Friday, 13 July 2007

Shoddy, shoddy, SHODDY journalism

This is rather a worry:

THE British Museum yesterday hailed a discovery within a clay tablet in its collection as a breakthrough for biblical archeology - proof of the accuracy of the Old Testament.

Excuse me, what? A clay tablet has been found which names a figure mentioned in the Old Testament from five centuries before the-person-who-may-have-existed-called-Christ. Now the report doesn't even make it clear that the figure is identifiably the same as that mentioned in the Old Testament, or just the same name (and, lets to be clear on this, "Jesus" was such a common name in old Jerusalem that tombs containing a Jesus are ten-a-penny), plus the particular incident mentioned in the Old Testament was a fairly ordinary war, from the looks of things.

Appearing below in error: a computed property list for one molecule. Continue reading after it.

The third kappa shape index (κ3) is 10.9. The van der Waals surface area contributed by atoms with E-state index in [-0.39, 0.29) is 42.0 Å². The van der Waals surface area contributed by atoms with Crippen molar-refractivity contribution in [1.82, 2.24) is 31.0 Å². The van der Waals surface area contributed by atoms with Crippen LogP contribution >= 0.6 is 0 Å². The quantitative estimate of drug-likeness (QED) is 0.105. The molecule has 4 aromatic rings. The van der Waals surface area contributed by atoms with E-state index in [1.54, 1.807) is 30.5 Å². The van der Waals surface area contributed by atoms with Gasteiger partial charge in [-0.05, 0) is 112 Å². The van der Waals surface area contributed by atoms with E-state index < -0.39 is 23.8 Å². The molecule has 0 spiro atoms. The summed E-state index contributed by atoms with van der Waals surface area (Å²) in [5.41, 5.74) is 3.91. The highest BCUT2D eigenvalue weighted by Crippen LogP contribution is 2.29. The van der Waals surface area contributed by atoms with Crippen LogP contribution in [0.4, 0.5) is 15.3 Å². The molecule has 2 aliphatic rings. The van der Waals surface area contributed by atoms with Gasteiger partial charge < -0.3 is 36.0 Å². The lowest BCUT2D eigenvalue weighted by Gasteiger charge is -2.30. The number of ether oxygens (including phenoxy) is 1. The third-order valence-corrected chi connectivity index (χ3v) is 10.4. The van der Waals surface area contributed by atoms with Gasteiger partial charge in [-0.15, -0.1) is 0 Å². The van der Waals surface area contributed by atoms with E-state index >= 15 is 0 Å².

At what point did someone say "Hey look! We have one figure confirmed from another historical source! That must mean that the whole book is correct, including the bits of divine intervention and biblical hellfire and the Ark of the Covenant killing people!"

Here's a radical suggestion: It's possible for a document to be partly historical and partly complete fabricated lying-through-your-ceremonial-hat.

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